My Life as a Void
Number of pages
As far back as I can remember, I waited for him sitting, chin on my knees, arms wrapped around my legs, my back leaning against the cupboard door. I counted to twenty, heard the hum of the elevator six floors below, and the clicking sound when he pushed the old black buttons.
—from L’enfant rien
This is the trenchant first-person account of the child Adrien’s lonely housebound excuse of an existence. Adrien’s mother, paralyzed by grief, spends her days watching television in tears, and answering all of Adrien’s questions with the same three words: I don’t know. Her latest husband and the father of Adrien’s half-sister, Isabelle, left when he found out she was expecting Adrien—and he was not the father. Adrien’s own father never recognized him and is listed on his birth certificate as “neant” or “void.”
Into this emotional vacuum, with painful predictability, comes the only person Adrien believes could love him, the only father possible: Isabelle’s father, whom he calls Lucky Luke. Adrien dreams that someday Lucky Luke will take him away for the weekend, too. His dream comes tragically—or miraculously—true after his mother, crossing a street on the way home, is hit and badly injured by a truck. Lucky Luke takes Adrien in, along with his sister, to live in the house with the billowing curtains.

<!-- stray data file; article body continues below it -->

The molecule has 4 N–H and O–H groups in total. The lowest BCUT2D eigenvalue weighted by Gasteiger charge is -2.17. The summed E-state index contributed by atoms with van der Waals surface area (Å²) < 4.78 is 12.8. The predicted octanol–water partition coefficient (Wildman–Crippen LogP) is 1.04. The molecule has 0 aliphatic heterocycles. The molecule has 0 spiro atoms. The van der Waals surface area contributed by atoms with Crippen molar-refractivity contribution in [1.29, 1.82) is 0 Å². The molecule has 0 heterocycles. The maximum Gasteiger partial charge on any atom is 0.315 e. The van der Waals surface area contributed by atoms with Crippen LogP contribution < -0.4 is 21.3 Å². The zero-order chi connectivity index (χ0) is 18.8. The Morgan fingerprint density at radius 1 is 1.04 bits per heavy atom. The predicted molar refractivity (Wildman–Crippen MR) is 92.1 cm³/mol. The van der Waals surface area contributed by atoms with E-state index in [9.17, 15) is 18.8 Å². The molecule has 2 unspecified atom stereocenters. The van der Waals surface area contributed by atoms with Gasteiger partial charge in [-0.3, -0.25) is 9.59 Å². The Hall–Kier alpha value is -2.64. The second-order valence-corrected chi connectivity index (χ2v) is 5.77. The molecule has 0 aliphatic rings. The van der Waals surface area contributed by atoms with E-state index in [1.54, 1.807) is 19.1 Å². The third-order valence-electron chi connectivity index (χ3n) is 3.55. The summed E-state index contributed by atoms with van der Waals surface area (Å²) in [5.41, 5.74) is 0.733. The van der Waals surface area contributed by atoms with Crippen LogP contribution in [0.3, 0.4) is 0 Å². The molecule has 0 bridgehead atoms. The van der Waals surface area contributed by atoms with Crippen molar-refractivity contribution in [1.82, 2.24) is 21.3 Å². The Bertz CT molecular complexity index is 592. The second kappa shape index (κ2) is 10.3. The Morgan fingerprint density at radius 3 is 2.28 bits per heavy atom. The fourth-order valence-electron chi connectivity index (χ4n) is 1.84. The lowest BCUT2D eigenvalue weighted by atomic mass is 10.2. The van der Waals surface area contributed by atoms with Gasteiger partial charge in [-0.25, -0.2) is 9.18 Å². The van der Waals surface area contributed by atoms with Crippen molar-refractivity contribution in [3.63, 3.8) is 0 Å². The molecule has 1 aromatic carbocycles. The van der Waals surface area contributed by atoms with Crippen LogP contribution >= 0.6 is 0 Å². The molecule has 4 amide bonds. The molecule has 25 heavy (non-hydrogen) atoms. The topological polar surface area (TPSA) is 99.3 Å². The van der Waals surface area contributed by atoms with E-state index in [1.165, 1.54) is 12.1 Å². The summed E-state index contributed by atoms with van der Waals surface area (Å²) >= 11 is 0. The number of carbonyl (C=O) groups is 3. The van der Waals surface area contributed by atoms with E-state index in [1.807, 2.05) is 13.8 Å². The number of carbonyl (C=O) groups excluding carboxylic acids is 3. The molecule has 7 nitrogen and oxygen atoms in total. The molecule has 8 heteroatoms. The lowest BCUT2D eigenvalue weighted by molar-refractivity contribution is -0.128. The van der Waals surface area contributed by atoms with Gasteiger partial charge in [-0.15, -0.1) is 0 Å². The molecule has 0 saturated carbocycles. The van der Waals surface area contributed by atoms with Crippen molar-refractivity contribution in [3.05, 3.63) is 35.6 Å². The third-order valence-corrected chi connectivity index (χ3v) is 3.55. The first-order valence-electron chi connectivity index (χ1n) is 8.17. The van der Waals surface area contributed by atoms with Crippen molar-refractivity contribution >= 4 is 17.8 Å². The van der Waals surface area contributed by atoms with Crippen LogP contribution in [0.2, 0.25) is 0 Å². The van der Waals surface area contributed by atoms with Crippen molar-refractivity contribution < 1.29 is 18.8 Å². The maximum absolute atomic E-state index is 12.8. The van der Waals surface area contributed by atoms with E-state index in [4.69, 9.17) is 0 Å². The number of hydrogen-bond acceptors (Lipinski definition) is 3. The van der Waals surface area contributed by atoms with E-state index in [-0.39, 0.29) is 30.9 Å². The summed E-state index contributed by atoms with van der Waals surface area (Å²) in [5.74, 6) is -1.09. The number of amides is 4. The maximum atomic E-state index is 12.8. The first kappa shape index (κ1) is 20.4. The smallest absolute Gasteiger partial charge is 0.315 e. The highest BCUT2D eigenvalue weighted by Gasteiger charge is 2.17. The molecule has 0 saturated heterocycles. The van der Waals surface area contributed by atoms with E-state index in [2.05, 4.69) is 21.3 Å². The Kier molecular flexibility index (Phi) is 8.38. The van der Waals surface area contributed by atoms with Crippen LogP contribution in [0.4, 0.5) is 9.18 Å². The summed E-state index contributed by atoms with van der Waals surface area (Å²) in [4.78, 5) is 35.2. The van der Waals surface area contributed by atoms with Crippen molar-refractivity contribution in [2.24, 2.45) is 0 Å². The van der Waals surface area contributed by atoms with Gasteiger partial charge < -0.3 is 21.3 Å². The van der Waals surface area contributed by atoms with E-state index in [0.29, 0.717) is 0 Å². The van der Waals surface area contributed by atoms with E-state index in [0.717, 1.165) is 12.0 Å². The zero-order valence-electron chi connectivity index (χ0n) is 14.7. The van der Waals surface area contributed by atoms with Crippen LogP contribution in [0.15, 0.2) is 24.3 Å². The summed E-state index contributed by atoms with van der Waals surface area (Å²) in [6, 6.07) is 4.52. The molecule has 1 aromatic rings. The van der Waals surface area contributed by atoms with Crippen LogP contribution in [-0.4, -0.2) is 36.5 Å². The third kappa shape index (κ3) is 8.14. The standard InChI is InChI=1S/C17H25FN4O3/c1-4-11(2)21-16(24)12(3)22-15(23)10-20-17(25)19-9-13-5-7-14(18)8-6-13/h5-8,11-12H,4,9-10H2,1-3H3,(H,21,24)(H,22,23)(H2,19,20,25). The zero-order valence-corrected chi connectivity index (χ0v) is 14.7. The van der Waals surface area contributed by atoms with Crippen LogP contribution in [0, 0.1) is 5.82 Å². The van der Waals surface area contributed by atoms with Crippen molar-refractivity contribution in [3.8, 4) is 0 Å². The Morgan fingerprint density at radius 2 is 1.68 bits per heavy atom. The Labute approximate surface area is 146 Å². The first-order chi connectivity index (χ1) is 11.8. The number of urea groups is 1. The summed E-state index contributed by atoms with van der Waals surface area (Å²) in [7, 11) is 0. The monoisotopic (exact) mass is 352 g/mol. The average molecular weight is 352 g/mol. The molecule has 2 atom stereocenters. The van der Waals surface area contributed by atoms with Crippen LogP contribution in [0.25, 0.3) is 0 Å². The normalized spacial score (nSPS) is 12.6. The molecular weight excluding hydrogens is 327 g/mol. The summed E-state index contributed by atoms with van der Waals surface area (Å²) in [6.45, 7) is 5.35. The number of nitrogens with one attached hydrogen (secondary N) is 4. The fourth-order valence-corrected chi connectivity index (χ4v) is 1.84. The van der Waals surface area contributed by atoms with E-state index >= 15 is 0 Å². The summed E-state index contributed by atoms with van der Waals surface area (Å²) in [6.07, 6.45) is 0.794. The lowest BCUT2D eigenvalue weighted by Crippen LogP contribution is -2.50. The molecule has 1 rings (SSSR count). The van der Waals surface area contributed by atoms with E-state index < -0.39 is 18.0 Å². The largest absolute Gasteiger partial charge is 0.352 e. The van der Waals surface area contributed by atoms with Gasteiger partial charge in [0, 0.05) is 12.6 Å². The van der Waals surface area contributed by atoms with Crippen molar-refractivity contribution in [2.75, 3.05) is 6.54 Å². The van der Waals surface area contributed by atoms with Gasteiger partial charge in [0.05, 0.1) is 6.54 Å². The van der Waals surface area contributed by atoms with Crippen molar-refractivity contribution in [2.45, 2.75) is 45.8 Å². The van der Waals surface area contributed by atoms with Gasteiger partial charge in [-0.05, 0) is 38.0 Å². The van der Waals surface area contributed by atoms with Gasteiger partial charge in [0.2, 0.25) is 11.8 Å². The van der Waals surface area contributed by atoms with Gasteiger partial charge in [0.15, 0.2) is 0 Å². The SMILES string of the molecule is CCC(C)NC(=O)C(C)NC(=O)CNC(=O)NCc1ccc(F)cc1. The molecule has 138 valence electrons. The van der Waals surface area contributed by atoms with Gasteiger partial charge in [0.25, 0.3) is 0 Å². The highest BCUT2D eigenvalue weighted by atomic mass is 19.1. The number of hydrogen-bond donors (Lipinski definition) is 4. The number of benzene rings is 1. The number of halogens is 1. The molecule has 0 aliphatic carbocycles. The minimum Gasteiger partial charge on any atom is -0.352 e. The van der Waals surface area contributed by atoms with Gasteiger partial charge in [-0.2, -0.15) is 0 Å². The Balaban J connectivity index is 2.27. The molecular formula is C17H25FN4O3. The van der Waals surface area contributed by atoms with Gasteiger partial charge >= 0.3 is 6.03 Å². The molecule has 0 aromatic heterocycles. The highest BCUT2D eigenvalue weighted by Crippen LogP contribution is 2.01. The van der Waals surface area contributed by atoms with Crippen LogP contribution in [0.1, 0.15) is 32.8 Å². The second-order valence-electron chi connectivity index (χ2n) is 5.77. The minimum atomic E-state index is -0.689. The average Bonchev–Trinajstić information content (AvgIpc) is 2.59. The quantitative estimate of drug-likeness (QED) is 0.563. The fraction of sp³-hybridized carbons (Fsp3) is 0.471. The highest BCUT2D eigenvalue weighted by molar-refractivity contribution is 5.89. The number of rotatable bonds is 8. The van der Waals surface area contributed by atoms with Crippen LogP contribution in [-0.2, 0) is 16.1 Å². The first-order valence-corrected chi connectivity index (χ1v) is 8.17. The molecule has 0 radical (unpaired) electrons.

But Adrien doesn’t please Isabelle’s stepmother, who has just had a baby and is already having a hard time accepting the arrival of her stepdaughter. Adrien makes the mistake of declaring his love for the stepmother (and in particular for her breasts) in front of what might have been his new family. She is not amused. Adrien is sent to his room for that lapse; but when his odd intentions toward the newborn are discovered, he is sent back to his mother’s.
Adrien’s mother, now almost completely physically paralyzed, will take his place as the one waiting at home, listening for the elevator buttons six floors below, and dreaming of a son she may have never had.
Nathalie Hug : Nathalie Hug is the author of a number of works co-authored with Jérôme Camut, among them Les Éveillés (Calmann-Lévy 2008), 3 fois plus loin (Calmann-Lévy, 2009), and Les Yeux d’Harry (Calmann-Lévy, 2010). This is her first novel.